• NGINX Plus-based NGINX Ingress Controller – An Ingress controller based on NGINX Plus that substantially outperforms other NGINX‑based Ingress controllers because it dynamically adjusts to changes in back?end endpoints without event handlers or configuration reloads.
  • Opsani – A unique Continuous Optimization as a Service (COaaS) solution that makes it possible to add CO to your CI/CD pipeline, enabling you to deliver code rapidly and optimize that code for optimal performance at the lowest possible cost.
  • Prometheus – A popular open source project for monitoring and alerting. With the NGINX Plus Prometheus module, the NGINX Plus-based NGINX Ingress Controller exports hundreds of metrics to a Prometheus server.

One of the most powerful use cases for the NGINX Plus-based version of NGINX Ingress Controller is its ability to improve visibility in Kubernetes with live monitoring (via the NGINX Plus dashboard) and historical data (via Prometheus). In addition, in its role as a front‑end for workloads, NGINX Ingress Controller can collect rate, errors, and duration (RED) metrics and feed them (via Prometheus) to Opsani. Opsani uses machine learning to correlate the metrics with the currently deployed infrastructure and recommend changes that optimize NGINX Ingress Controller, your apps, or the tech stack as a whole. You can even configure Opsani to alert you about latency and performance thresholds set for NGINX Ingress Controller.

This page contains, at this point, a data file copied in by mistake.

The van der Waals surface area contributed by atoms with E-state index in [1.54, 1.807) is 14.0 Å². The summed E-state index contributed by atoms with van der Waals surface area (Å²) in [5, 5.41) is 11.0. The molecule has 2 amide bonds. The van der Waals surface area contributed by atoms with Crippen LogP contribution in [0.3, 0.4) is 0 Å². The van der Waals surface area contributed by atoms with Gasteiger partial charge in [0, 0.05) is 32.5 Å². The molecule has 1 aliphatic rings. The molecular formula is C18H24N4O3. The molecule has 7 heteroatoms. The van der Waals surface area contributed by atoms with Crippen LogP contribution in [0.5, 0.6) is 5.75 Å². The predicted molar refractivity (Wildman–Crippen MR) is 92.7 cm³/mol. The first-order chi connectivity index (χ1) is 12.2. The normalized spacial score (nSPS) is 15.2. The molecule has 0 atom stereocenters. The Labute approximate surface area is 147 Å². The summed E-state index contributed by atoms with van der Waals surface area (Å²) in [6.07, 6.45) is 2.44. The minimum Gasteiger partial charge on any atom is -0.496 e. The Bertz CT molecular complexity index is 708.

A Look at the Numbers – The Results of Our Optimization Testing

Let’s look at an example of the results you can expect from deploying the NGINX Plus-based NGINX Ingress Controller with Opsani and Prometheus. As shown in the screenshot, the Opsani Summary page reports traffic volume (requests per second, or RPS) over time and highlights the benefits of its optimizations compared to baseline settings – here, a 70% savings in Instance Cost Per Hour and 5% better P50 Response Time.

We wondered how these results might stack up against one of the best‑known Ingress controllers – the NGINX Open Source‑based Ingress controller maintained by the Kubernetes community in the GitHub kubernetes/ingress-nginx repo. (Following established NGINX convention, we’ll call it the “community Ingress controller” for the rest of this blog. The NGINX Plus-based version of the NGINX Ingress Controller is maintained by the NGINX engineering team in the GitHub nginxinc/kubernetes-ingress repo, along with its sister NGINX Ingress Controller based on NGINX Open Source.)